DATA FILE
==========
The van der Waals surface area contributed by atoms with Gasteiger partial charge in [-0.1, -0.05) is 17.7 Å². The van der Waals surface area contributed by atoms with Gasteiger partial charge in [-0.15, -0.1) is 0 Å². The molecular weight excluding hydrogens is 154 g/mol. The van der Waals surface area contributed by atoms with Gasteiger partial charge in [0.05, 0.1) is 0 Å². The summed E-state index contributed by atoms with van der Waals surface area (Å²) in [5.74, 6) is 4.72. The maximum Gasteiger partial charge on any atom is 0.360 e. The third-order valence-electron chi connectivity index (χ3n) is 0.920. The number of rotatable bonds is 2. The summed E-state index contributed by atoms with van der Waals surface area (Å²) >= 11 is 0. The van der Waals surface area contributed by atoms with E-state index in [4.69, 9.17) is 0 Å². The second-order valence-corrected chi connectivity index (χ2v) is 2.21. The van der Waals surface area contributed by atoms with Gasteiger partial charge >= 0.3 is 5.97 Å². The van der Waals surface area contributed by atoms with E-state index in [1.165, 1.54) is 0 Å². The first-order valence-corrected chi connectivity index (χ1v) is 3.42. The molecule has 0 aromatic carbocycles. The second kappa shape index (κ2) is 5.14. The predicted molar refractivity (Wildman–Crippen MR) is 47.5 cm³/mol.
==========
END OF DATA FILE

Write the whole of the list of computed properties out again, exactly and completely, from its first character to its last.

The van der Waals surface area contributed by atoms with Gasteiger partial charge in [-0.1, -0.05) is 17.7 Å². The van der Waals surface area contributed by atoms with Gasteiger partial charge in [-0.15, -0.1) is 0 Å². The molecular weight excluding hydrogens is 154 g/mol. The van der Waals surface area contributed by atoms with Gasteiger partial charge in [0.05, 0.1) is 0 Å². The summed E-state index contributed by atoms with van der Waals surface area (Å²) in [5.74, 6) is 4.72. The maximum Gasteiger partial charge on any atom is 0.360 e. The third-order valence-electron chi connectivity index (χ3n) is 0.920. The number of rotatable bonds is 2. The summed E-state index contributed by atoms with van der Waals surface area (Å²) >= 11 is 0. The van der Waals surface area contributed by atoms with E-state index in [4.69, 9.17) is 0 Å². The second-order valence-corrected chi connectivity index (χ2v) is 2.21. The van der Waals surface area contributed by atoms with Gasteiger partial charge >= 0.3 is 5.97 Å². The van der Waals surface area contributed by atoms with E-state index in [1.165, 1.54) is 0 Å². The first-order valence-corrected chi connectivity index (χ1v) is 3.42. The molecule has 0 aromatic carbocycles. The second kappa shape index (κ2) is 5.14. The predicted molar refractivity (Wildman–Crippen MR) is 47.5 cm³/mol.